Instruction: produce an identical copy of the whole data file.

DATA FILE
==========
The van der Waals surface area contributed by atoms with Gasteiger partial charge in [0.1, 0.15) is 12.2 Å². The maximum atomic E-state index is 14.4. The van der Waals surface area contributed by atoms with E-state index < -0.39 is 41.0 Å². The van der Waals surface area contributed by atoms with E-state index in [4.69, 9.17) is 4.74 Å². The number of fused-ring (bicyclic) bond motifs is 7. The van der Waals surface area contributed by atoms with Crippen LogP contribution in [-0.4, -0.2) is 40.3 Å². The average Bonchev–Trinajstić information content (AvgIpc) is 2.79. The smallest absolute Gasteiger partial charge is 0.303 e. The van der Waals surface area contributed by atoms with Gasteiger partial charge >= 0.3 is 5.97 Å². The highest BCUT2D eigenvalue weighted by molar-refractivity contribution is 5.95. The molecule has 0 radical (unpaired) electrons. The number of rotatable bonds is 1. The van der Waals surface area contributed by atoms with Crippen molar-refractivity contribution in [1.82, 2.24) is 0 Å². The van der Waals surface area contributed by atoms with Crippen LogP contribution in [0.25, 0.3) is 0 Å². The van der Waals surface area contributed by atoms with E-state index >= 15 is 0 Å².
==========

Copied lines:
The van der Waals surface area contributed by atoms with Gasteiger partial charge in [0.1, 0.15) is 12.2 Å². The maximum atomic E-state index is 14.4. The van der Waals surface area contributed by atoms with E-state index < -0.39 is 41.0 Å². The van der Waals surface area contributed by atoms with E-state index in [4.69, 9.17) is 4.74 Å². The number of fused-ring (bicyclic) bond motifs is 7. The van der Waals surface area contributed by atoms with Crippen LogP contribution in [-0.4, -0.2) is 40.3 Å². The average Bonchev–Trinajstić information content (AvgIpc) is 2.79. The smallest absolute Gasteiger partial charge is 0.303 e. The van der Waals surface area contributed by atoms with Gasteiger partial charge >= 0.3 is 5.97 Å². The highest BCUT2D eigenvalue weighted by molar-refractivity contribution is 5.95. The molecule has 0 radical (unpaired) electrons. The number of rotatable bonds is 1. The van der Waals surface area contributed by atoms with Crippen molar-refractivity contribution in [1.82, 2.24) is 0 Å². The van der Waals surface area contributed by atoms with Crippen LogP contribution in [0.25, 0.3) is 0 Å². The van der Waals surface area contributed by atoms with E-state index >= 15 is 0 Å².